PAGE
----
Sunday, August 23, 2009

covariance-contravariance and constraining type params

If you define a class saying something like "class Test[A]" in scala then..
  • It is important to notice that Test is not a type but Test[Any] or Test[String] is.
  • At a place where Test[Any] is expected, you can not give Test[String] ... as was my notion due to mostly being a java programmer.
The idea of whether Test[String] should be considered subtype of Test[Any] is called "covariance". Only when you define your class like "class Test[+A]" then Test[String] will be considered subtype of Test[Any] and will be accepted wherever a Test[Any] is needed. '+' indicates that subtyping is covariant(flexible) in that parameter. In java, types are covariant by default.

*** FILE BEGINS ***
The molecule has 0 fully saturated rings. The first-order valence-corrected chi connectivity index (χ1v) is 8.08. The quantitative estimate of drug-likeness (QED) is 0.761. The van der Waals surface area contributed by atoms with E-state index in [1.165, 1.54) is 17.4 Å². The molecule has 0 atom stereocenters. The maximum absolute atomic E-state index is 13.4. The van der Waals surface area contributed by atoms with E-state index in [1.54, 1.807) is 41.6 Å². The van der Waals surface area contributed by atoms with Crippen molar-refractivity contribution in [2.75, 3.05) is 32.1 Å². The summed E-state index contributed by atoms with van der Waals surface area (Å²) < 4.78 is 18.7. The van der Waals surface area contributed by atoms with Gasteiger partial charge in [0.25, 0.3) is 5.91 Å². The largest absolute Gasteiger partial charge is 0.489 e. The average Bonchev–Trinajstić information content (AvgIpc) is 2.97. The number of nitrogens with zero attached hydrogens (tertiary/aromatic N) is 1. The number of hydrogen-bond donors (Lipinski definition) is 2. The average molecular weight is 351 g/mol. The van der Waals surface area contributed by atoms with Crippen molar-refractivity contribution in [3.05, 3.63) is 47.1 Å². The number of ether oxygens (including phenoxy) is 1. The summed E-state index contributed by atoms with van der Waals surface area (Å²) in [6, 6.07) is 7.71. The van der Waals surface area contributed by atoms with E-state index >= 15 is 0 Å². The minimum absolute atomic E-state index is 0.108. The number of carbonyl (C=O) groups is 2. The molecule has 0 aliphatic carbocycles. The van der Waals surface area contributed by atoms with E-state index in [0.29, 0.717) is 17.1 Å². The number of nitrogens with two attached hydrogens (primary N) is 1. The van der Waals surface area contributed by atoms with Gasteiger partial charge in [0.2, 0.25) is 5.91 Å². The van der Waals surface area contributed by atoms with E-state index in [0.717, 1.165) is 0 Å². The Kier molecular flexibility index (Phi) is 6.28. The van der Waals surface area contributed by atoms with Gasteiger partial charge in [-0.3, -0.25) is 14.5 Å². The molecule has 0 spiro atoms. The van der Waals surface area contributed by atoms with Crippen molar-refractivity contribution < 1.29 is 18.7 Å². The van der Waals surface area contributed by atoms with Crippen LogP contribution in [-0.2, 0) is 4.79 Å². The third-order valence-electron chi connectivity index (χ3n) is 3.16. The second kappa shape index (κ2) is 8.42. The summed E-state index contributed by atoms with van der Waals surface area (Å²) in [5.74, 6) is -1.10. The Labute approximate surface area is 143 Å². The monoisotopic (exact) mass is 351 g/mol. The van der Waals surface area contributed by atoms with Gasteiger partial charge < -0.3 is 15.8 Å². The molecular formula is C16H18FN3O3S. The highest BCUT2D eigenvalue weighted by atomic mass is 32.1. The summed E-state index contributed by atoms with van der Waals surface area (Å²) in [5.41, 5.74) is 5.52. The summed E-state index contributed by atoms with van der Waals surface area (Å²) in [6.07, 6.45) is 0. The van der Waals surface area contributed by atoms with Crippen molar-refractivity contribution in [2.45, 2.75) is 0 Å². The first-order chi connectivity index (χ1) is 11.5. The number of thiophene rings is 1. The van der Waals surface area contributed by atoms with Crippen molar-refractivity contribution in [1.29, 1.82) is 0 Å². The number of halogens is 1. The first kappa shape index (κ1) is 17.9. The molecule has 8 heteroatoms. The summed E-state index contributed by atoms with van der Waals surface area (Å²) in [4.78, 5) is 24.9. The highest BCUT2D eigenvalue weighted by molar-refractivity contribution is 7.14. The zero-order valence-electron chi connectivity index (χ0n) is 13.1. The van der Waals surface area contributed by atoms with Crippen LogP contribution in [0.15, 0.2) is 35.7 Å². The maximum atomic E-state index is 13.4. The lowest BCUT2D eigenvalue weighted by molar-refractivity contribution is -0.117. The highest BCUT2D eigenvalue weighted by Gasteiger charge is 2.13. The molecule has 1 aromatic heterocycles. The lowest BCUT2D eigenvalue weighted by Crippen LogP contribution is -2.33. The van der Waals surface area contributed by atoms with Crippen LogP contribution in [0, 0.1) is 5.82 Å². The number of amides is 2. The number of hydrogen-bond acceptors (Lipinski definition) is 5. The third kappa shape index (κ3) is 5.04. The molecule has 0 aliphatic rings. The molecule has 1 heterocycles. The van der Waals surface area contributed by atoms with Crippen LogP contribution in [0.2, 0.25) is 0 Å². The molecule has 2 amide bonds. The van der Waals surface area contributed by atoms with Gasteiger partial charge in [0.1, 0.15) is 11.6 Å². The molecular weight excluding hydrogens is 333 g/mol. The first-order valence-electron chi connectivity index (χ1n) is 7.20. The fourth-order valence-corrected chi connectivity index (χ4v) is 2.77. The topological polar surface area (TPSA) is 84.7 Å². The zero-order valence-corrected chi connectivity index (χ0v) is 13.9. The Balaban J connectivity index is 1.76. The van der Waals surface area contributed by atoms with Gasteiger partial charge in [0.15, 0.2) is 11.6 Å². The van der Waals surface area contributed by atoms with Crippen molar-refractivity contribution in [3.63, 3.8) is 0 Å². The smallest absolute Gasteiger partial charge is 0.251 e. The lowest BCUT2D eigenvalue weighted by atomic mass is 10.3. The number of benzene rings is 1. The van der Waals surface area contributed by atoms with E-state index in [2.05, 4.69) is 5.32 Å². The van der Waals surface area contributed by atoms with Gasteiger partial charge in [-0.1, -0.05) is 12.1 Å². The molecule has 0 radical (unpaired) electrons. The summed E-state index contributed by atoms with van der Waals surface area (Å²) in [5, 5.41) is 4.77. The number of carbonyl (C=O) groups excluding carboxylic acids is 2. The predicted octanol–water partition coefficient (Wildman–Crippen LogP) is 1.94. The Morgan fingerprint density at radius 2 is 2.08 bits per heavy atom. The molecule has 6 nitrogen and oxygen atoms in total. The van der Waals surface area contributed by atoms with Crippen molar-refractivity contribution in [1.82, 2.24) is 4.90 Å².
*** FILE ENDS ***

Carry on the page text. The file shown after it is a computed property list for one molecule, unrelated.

Contravariance is exactly opposite of covariance and is supported with '-' symbol instead of '+'

Similarly, to constraint type parameters we can say things like...
class MyClass[V <: AnotherType]
This puts the constraint that V has to be a subtype of AnotherType and
class MyClass[V >: AnotherType]
puts the constraint that V has to be a type that is extended by AnotherType

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